Max recently published a paper for The Wharton School’s Future of Advertising Program. His paper was entitled 11 Big Trends That Will Reshape Advertising In 2020 And Beyond. Over the next few posts, I am going to take each one of his eleven points and personalize it for nonprofit Development. Clearly, we can all agree that Development will look very different by 2020. Let’s take a peek into the future together.
- Digital Breadcrumbs Will Become The New Research. Let’s start with media measurement and marketing research, where I’ve spent a great deal of my own career. Traditional market research — particularly representative sampling and self-reported survey techniques — will never go away. Those methods, however, will eventually become subservient to the gathering and interpretation of large universal data sets that don’t represent populations but are actual populations. Some call this trend “big data” — as intelligence derived from digital breadcrumbs usually means working with very large data sets. That may be true, but it’s important to remember that data become valuable not because of their size, but because of their precision and insights. If the wonk word “big data” goes away by 2020, all the better.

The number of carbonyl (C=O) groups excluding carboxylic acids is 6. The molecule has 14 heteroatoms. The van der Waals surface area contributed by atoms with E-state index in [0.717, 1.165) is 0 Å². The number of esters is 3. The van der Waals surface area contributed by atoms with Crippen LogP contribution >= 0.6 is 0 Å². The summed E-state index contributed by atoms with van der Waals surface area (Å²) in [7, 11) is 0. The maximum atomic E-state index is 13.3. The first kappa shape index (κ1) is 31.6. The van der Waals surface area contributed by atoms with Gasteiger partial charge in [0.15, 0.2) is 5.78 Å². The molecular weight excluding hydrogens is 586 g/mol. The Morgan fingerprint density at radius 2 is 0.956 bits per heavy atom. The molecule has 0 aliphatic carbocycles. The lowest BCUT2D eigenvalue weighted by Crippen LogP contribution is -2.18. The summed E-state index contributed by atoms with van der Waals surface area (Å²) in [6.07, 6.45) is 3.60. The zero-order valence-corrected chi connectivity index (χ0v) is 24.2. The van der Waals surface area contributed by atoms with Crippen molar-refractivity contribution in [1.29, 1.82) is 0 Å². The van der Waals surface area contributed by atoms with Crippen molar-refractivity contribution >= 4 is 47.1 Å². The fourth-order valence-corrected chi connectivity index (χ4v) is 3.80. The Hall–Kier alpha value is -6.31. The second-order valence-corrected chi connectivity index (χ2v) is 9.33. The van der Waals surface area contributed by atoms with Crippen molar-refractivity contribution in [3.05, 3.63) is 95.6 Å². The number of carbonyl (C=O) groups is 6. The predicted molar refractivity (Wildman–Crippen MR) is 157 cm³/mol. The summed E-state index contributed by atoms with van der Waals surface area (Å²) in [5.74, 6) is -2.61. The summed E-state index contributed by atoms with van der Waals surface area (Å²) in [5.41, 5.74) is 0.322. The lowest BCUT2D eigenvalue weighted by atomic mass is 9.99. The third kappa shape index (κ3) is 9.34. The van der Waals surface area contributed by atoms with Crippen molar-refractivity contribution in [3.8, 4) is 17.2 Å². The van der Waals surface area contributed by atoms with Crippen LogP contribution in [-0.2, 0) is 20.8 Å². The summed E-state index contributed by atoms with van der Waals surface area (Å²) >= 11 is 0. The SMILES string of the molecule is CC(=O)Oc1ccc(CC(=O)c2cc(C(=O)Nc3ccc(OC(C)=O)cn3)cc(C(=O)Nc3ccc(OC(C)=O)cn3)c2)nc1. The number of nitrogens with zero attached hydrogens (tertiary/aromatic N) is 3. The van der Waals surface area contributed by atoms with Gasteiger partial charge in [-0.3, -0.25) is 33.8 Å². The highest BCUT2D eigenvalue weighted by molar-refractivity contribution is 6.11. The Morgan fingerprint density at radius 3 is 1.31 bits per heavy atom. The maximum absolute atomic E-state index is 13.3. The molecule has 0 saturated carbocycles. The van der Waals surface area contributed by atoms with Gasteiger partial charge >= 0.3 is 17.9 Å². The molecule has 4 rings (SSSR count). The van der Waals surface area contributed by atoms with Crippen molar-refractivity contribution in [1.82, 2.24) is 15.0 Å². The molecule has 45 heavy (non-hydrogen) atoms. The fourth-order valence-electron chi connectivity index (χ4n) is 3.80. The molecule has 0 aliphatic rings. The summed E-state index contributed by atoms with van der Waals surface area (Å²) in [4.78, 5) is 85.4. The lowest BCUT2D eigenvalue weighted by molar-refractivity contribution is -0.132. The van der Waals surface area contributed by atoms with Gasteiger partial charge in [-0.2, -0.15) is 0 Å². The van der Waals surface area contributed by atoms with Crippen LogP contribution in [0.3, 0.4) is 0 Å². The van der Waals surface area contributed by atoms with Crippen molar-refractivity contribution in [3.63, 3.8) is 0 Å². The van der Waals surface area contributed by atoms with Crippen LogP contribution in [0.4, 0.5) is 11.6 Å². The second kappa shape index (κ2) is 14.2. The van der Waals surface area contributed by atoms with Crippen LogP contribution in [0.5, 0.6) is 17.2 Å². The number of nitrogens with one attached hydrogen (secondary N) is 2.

As the Internet makes possible the aggregation of literally every data point (think about that for a second), research as we know it, while not disappearing, will take a backseat to having all the data for a particular population, whether that population is your current base of donors, all the people who have visited your organization’s Web site, or all the people who have visited all nonprofit organizations’ Web sites. Data won’t be the issue, analyzing the data will be the name of the game.
Since Mr. Kalehoff’s focus is on the commercial world, he mentions media measurement. In the future, nonprofit organizations will not be purchasers of media. However, nonprofits will aggregate and re-post news from all media sources that may pertain to their mission, and though they will not be purchasers of media, they will, for instance, measure and analyze media to more precisely understand the link between a news item and the visit to their Web site.
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